SANTA BARBARA COUNTY, Calif. - Forest Service crews are busy cutting up and removing dead trees in the Los Padres National Forest as part of routine hazardous fuel mitigation work that includes controlled burns.
Scores of dead pines have toppled over across the forest during the recent winter storms.
"We're taking the limbs off those dead trees and we're making piles that we can light and burn in the future," said Matthew Guzman who works with the U.S. Forest Service Fire Prevention Patrol on Figueroa Mountain in northern Santa Barbara County.
Tall, conifer pines that once dominated the landscape of the Los Padres National Forest at higher elevations have been dying off during the recent drought and the infestation of the bark beetle that has ravaged pine forests all along the Central Coast and the state.
"During the larvae stage they'll come out and they'll start eating the bark, and that's what your're looking at here," said Helen Tarbet with the Forest Service.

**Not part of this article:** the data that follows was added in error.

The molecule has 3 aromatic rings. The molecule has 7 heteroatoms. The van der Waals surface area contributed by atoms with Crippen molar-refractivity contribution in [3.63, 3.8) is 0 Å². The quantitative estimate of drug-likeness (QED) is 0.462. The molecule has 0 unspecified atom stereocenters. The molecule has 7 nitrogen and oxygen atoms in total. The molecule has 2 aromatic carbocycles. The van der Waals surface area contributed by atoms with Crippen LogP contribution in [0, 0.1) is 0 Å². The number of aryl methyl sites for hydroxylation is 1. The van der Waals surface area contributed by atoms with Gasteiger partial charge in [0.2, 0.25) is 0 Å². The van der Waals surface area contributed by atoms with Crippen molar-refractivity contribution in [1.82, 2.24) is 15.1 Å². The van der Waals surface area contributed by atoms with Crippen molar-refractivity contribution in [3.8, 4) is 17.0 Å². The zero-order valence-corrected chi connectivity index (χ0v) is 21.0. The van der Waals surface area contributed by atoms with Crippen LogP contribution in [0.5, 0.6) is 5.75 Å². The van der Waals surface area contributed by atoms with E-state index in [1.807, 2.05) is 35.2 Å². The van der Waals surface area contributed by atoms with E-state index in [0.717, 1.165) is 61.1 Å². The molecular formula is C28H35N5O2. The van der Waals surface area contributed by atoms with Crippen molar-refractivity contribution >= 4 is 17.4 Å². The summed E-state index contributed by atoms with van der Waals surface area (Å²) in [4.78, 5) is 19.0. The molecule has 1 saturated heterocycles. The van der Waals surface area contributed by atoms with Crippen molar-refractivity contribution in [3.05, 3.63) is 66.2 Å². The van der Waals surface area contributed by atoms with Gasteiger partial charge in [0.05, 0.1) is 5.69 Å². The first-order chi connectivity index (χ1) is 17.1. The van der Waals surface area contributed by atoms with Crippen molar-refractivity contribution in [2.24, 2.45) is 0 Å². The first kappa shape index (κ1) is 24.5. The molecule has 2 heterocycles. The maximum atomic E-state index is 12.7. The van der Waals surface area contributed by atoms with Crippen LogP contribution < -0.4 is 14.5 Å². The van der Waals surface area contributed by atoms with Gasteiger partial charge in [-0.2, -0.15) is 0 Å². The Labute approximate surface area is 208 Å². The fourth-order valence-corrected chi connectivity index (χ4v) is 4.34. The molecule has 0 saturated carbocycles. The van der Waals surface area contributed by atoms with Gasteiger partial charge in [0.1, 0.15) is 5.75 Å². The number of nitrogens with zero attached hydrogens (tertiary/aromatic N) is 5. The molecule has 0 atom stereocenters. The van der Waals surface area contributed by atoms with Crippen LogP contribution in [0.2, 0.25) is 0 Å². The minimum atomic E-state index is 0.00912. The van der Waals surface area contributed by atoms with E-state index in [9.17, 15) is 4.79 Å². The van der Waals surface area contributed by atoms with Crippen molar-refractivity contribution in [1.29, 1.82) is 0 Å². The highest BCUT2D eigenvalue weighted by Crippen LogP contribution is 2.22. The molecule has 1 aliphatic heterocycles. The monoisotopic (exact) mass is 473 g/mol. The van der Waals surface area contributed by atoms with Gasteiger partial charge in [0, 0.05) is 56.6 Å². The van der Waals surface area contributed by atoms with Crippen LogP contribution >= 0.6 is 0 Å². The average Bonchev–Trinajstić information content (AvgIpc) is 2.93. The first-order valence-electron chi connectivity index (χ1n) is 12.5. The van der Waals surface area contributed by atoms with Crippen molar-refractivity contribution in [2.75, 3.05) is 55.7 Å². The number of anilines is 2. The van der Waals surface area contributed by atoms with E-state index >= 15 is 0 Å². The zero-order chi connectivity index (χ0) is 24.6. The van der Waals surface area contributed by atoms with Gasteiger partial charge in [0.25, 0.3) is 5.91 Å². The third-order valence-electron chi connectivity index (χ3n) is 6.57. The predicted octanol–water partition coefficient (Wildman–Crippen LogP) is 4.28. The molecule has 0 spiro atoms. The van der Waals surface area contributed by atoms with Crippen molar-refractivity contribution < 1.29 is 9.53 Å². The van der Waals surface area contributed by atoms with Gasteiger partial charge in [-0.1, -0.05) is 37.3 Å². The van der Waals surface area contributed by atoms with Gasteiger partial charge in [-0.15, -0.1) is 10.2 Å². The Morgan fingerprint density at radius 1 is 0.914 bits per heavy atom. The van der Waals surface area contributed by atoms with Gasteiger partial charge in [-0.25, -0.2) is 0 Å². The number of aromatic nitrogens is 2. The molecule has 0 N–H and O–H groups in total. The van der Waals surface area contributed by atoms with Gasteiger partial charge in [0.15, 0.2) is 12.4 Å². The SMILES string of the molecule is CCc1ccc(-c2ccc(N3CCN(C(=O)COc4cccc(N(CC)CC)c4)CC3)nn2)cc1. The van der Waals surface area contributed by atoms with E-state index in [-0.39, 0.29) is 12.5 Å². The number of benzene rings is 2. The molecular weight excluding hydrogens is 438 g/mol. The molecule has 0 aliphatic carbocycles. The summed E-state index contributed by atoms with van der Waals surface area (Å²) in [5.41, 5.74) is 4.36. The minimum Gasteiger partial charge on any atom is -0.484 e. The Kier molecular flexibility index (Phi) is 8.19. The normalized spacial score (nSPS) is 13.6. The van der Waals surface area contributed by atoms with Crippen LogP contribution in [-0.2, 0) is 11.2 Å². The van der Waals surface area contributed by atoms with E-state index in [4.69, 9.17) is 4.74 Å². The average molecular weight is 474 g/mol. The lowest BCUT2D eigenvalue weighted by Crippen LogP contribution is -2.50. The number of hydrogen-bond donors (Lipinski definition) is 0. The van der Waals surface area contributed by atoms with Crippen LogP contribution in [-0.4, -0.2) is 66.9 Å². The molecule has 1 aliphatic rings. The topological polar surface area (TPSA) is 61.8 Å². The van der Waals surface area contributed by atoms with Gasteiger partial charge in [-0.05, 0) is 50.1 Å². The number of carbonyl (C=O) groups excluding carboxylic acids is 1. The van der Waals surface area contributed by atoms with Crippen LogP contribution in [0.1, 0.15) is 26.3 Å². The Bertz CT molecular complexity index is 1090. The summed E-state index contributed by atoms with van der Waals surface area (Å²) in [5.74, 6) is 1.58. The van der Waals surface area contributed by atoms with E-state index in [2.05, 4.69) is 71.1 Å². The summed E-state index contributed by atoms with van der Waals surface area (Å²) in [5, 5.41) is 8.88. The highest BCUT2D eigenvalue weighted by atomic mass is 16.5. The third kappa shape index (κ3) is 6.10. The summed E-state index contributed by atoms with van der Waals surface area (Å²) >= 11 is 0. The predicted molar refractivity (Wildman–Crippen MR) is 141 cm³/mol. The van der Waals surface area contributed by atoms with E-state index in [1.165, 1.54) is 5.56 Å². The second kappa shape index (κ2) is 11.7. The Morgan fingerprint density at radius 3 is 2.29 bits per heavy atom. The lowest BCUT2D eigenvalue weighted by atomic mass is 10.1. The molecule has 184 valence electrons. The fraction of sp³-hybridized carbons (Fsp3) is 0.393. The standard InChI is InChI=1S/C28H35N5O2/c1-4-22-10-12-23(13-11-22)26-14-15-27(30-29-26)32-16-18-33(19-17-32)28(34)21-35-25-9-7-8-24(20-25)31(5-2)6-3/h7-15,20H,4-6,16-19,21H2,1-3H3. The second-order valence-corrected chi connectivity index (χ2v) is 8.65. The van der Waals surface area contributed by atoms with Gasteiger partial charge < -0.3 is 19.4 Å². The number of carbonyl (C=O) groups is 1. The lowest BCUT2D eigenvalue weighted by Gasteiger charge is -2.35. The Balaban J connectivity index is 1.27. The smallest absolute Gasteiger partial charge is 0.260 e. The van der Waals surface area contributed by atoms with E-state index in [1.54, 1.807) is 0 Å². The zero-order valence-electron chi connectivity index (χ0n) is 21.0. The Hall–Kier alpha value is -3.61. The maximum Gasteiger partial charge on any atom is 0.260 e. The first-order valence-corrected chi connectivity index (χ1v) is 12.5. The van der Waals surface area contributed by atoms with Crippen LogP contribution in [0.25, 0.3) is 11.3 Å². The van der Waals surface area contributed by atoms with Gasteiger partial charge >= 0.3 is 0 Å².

"Now we're just watching the forest, this area on Figueroa Mountain, turn into what the ecologist is typecasting as more of an oak savanna," Guzman said. "The conifer trees are on their way out and the oak trees are the dominant species up here at Figueroa."
As the oaks spread further up into the forest, they pose just as much of a threat to wildfire as the pines once the wet season is over.
"If the weather is favorable and the conditions are right we will be up here trying to make sure we can get a lot of this heavy fire hazard off the ground in a controlled manner," Guzman said.